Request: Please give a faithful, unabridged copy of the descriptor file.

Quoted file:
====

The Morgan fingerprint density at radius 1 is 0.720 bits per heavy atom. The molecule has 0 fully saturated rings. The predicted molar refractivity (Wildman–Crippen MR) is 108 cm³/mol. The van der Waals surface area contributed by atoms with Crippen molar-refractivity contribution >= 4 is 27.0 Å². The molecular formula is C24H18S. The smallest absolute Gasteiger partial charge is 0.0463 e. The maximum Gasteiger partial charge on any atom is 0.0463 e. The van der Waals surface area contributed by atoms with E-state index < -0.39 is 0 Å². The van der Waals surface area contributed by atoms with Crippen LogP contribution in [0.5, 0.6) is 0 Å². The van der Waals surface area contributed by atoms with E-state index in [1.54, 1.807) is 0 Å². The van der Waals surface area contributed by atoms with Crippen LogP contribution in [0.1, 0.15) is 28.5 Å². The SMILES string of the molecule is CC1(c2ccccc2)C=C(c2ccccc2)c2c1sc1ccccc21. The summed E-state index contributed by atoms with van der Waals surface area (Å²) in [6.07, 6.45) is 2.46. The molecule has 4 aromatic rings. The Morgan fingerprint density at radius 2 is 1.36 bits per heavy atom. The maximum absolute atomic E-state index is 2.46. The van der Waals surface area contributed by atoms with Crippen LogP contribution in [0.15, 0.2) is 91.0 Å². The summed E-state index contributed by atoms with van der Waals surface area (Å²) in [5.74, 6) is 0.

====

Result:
The Morgan fingerprint density at radius 1 is 0.720 bits per heavy atom. The molecule has 0 fully saturated rings. The predicted molar refractivity (Wildman–Crippen MR) is 108 cm³/mol. The van der Waals surface area contributed by atoms with Crippen molar-refractivity contribution >= 4 is 27.0 Å². The molecular formula is C24H18S. The smallest absolute Gasteiger partial charge is 0.0463 e. The maximum Gasteiger partial charge on any atom is 0.0463 e. The van der Waals surface area contributed by atoms with E-state index < -0.39 is 0 Å². The van der Waals surface area contributed by atoms with Crippen LogP contribution in [0.5, 0.6) is 0 Å². The van der Waals surface area contributed by atoms with E-state index in [1.54, 1.807) is 0 Å². The van der Waals surface area contributed by atoms with Crippen LogP contribution in [0.1, 0.15) is 28.5 Å². The SMILES string of the molecule is CC1(c2ccccc2)C=C(c2ccccc2)c2c1sc1ccccc21. The summed E-state index contributed by atoms with van der Waals surface area (Å²) in [6.07, 6.45) is 2.46. The molecule has 4 aromatic rings. The Morgan fingerprint density at radius 2 is 1.36 bits per heavy atom. The maximum absolute atomic E-state index is 2.46. The van der Waals surface area contributed by atoms with Crippen LogP contribution in [0.15, 0.2) is 91.0 Å². The summed E-state index contributed by atoms with van der Waals surface area (Å²) in [5.74, 6) is 0.